“Do you want to be well?”
Jesus asks this of the man who had been ill for 38 years. In the John 5 story, the man doesn’t answer the question, but instead gives an excuse: no one would help him. Jesus ignores the excuse and tell the man to stand up, take up his mat and walk.
I’ve thought often about how this man’s life changed. He had neither walked nor worked. He’d spent his life begging, never earning a living, tending flocks or field which would have been the normal pattern. By standing up and taking up his mat, he also entered the world of the well, the place of responsibility for the self. No longer could he beg or ask others to care for him. His health and his life were suddenly his responsibility and his alone.
This scenario came to mind as I recently saw a commercial for a drug that purports to lower blood sugar. The number of side effects, many common and some extremely serious, boggles the mind. One medical writer has called this the worst new drug of 2014.
The drug will probably sell wildly. It is being heavily advertised to the average person–the commercials feature middle-aged, middle-class, slightly overweight individuals–many of whom will end up developing diabetes if they can’t keep their blood sugar under control. The developers will make a fortune. But many will find themselves far worse off after taking the drug than before.
The worst part of about this? Blood sugar can be effectively managed almost totally by diet and adequate physical activity, particularly for people targeted by this ad, those with “pre-diabetes,” a made up disease created to get people onto more and more drugs.
The real culprit in our diets is the amount of sugar nearly everyone in the so-called civilized world consumes. A quote from this op-ed piece about the addictive nature of sugar shocked me: “If you consider that the added sugar in a single can of soda might be more than most people would have consumed in an entire year, just a few hundred years ago, you get a sense of how dramatically our environment has changed.”
One can of soda has the equivalent of ten packets of sugar in it. A year’s worth of sugar. Wow. There are 17-and-one-quarter sugar packets in a 20 oz soda bottle. Consider that a medium-sized drink from a fast food restaurant is at least 21 ounces.
Here’s a site that shows visually how much sugar is in many common items. Many foods marketed as “low-fat” are extremely high in sugar since the removal of fat also removes the flavor. As a rule, we are far better to eat the normal fat products as smaller portions will satisfy more quickly and greatly lower the amount of sugar consumed.Artificial sweeteners are more than likely making the situation worse. Not only do they probably help increase caloric consumption over all, a fair amount of research suggests that they may increase metabolic syndrome, a precursor to full-fledged diabetes. Furthermore, other research suggests they seriously disrupt the body’s blood sugar controls.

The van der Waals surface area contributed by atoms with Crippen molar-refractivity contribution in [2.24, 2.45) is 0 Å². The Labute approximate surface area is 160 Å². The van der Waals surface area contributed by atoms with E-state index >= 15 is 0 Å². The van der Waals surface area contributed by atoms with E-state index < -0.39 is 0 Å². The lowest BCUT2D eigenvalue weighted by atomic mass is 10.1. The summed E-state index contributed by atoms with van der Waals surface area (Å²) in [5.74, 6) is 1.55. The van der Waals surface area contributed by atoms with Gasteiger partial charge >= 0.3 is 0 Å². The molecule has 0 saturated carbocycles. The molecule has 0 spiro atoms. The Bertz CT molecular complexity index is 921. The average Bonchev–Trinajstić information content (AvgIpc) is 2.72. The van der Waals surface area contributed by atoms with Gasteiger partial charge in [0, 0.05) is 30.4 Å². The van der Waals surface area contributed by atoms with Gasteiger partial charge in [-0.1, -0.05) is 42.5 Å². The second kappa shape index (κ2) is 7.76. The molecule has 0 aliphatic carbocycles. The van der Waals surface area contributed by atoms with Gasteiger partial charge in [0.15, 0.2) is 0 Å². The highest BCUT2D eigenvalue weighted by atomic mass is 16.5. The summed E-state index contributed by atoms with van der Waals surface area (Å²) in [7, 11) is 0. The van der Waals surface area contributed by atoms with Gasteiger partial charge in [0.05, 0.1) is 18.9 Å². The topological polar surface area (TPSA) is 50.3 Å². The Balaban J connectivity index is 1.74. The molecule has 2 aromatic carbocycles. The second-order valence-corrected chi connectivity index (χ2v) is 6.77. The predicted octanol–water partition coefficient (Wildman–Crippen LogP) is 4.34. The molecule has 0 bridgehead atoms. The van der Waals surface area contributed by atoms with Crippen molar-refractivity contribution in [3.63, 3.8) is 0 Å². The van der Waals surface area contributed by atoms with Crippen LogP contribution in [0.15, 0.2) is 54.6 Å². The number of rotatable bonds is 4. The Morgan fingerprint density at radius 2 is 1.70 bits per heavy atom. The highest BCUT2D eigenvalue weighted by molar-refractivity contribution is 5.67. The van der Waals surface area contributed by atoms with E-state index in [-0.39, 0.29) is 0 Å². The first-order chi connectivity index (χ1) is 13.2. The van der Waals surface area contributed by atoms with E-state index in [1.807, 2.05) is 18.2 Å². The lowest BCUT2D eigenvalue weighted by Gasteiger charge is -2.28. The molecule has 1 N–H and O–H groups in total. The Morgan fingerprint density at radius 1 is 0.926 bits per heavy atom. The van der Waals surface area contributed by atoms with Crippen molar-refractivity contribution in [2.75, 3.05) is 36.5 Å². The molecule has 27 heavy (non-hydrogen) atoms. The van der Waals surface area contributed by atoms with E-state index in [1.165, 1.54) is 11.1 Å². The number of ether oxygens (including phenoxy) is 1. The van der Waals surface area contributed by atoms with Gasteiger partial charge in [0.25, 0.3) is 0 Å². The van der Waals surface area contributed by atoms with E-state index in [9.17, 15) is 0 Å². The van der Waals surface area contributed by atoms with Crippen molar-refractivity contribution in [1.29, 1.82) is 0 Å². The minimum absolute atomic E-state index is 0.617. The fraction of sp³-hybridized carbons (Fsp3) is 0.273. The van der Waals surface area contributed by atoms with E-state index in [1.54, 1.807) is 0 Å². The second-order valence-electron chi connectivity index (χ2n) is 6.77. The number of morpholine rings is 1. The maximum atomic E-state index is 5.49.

Not a pretty situation.
A long time ago, I realized that we make a mistake when we separate the way we care for our bodies from the way we care for our souls. This was hardly an original insight. John Wesley, in his book, Primitive Physic: An Easy and Natural Way to Cure Most Diseases, had great insight into the best ways to help create good health.
Here are some suggestions Wesley makes about exercise:
- A due degree of exercise is indispensably necessary to health and long life.
- Walking is the best exercise for those who are able to bear it; riding for those who are not. The open air, when the weather is fair, contributes much to the benefit of exercise.
- We may strengthen any weak part of the body by constant exercise. Thus, the lungs may be strengthened by loud speaking, or walking up an easy ascent; the digestion and the nerves by riding; the arms and hams* by strong rubbing them daily.
- The studious ought to have stated times for exercise, at least two or three hours a day; the one-half of this before dinner, the other before going to bed.
- They should frequently shave, and frequently wash their feet.
- Those who read or write much, should learn to do it standing; otherwise, it will impair their health.
- The fewer clothes anyone uses by day or night, the hardier he will be.
- Exercise first, should be always on an empty stomach secondly, should never be continued to weariness; thirdly, after it, we should take to cool by degrees, otherwise we shall catch cold.
- The flesh-brush is a most useful exercise, especially to strengthen any part that is weak.
- Cold bathing is of great advantage to health; it prevents abundance of diseases. It promotes perspiration, helps the circulation of the blood; and prevents the danger of catching cold. Tender persons should pour pure water upon the head before they go in, and walk swiftly. To jump in with the head foremost is too great a shock to nature.
Most of this stuff could have been written today, although we do generally wash our feet routinely these days.
As 2015 begins, I ask the same question that Jesus asked, “Do I want to be well?” Am I, are you, willing to take up our mats and walk? Will we address what our way of eating is doing to both our personal health and our national health? Will the clergy boldly address this from the pulpit?
Or, will we continue to mistreat the physical selves given to us by a Holy God, who expects us to use these bodies as the hands and feet of Jesus?
Simply put, the amount of sugar, both natural and artificial, that we consume is slowly killing us.
Should John Wesley be writing to the people called Methodist today, he would probably say something like:
- Eat only wholesome and whole foods that feed the body and nourish the soul.
- Avoid anything made with artificial products and added sweeteners of any kind.
- Cooperate with the Creator in the healing process and in living as well people.
Something to consider for this next year. And for the rest of our lives.